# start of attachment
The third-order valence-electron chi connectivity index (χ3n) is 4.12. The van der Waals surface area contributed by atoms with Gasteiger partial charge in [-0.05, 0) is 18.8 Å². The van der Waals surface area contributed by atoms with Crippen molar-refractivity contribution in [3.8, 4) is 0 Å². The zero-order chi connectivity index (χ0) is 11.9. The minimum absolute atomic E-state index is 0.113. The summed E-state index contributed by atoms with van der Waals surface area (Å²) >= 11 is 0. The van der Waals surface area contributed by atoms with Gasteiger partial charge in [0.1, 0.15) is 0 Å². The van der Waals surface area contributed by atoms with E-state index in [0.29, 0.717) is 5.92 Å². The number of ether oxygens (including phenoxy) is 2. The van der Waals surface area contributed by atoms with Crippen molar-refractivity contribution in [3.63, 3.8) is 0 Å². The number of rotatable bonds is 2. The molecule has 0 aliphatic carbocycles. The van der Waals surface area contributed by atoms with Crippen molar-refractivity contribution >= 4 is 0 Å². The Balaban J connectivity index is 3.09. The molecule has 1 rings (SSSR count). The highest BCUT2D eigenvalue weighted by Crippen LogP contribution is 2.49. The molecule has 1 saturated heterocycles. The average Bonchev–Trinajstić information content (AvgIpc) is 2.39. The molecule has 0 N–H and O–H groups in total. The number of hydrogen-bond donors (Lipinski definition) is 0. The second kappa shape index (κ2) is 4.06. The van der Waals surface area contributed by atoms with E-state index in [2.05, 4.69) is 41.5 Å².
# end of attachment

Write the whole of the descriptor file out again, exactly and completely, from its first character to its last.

The third-order valence-electron chi connectivity index (χ3n) is 4.12. The van der Waals surface area contributed by atoms with Gasteiger partial charge in [-0.05, 0) is 18.8 Å². The van der Waals surface area contributed by atoms with Crippen molar-refractivity contribution in [3.8, 4) is 0 Å². The zero-order chi connectivity index (χ0) is 11.9. The minimum absolute atomic E-state index is 0.113. The summed E-state index contributed by atoms with van der Waals surface area (Å²) >= 11 is 0. The van der Waals surface area contributed by atoms with Gasteiger partial charge in [0.1, 0.15) is 0 Å². The van der Waals surface area contributed by atoms with E-state index in [0.29, 0.717) is 5.92 Å². The number of ether oxygens (including phenoxy) is 2. The van der Waals surface area contributed by atoms with Crippen molar-refractivity contribution in [3.63, 3.8) is 0 Å². The number of rotatable bonds is 2. The molecule has 0 aliphatic carbocycles. The van der Waals surface area contributed by atoms with Crippen molar-refractivity contribution >= 4 is 0 Å². The Balaban J connectivity index is 3.09. The molecule has 1 rings (SSSR count). The highest BCUT2D eigenvalue weighted by Crippen LogP contribution is 2.49. The molecule has 1 saturated heterocycles. The average Bonchev–Trinajstić information content (AvgIpc) is 2.39. The molecule has 0 N–H and O–H groups in total. The number of hydrogen-bond donors (Lipinski definition) is 0. The second kappa shape index (κ2) is 4.06. The van der Waals surface area contributed by atoms with E-state index in [2.05, 4.69) is 41.5 Å².